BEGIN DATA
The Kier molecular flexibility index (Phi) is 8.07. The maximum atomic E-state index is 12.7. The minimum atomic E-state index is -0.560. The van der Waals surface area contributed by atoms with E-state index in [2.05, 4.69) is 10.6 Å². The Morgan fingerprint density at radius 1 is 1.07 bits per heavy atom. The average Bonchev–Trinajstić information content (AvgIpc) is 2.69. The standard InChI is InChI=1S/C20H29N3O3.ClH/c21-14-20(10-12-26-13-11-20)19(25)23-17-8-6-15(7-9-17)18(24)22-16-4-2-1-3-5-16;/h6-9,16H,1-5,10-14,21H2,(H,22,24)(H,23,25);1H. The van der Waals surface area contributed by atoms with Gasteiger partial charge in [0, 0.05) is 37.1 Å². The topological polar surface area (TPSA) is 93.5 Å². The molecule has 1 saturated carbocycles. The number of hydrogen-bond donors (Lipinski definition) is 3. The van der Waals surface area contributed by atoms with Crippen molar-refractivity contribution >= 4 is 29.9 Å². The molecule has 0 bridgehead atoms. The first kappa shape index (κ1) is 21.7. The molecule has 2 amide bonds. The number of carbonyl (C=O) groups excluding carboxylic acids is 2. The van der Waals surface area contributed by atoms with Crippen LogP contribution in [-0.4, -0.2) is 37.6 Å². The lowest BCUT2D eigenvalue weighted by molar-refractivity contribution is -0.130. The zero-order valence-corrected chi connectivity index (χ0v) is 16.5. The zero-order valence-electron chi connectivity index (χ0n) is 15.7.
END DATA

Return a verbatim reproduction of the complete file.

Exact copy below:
The Kier molecular flexibility index (Phi) is 8.07. The maximum atomic E-state index is 12.7. The minimum atomic E-state index is -0.560. The van der Waals surface area contributed by atoms with E-state index in [2.05, 4.69) is 10.6 Å². The Morgan fingerprint density at radius 1 is 1.07 bits per heavy atom. The average Bonchev–Trinajstić information content (AvgIpc) is 2.69. The standard InChI is InChI=1S/C20H29N3O3.ClH/c21-14-20(10-12-26-13-11-20)19(25)23-17-8-6-15(7-9-17)18(24)22-16-4-2-1-3-5-16;/h6-9,16H,1-5,10-14,21H2,(H,22,24)(H,23,25);1H. The van der Waals surface area contributed by atoms with Gasteiger partial charge in [0, 0.05) is 37.1 Å². The topological polar surface area (TPSA) is 93.5 Å². The molecule has 1 saturated carbocycles. The number of hydrogen-bond donors (Lipinski definition) is 3. The van der Waals surface area contributed by atoms with Crippen molar-refractivity contribution >= 4 is 29.9 Å². The molecule has 0 bridgehead atoms. The first kappa shape index (κ1) is 21.7. The molecule has 2 amide bonds. The number of carbonyl (C=O) groups excluding carboxylic acids is 2. The van der Waals surface area contributed by atoms with Crippen LogP contribution in [-0.4, -0.2) is 37.6 Å². The lowest BCUT2D eigenvalue weighted by molar-refractivity contribution is -0.130. The zero-order valence-corrected chi connectivity index (χ0v) is 16.5. The zero-order valence-electron chi connectivity index (χ0n) is 15.7.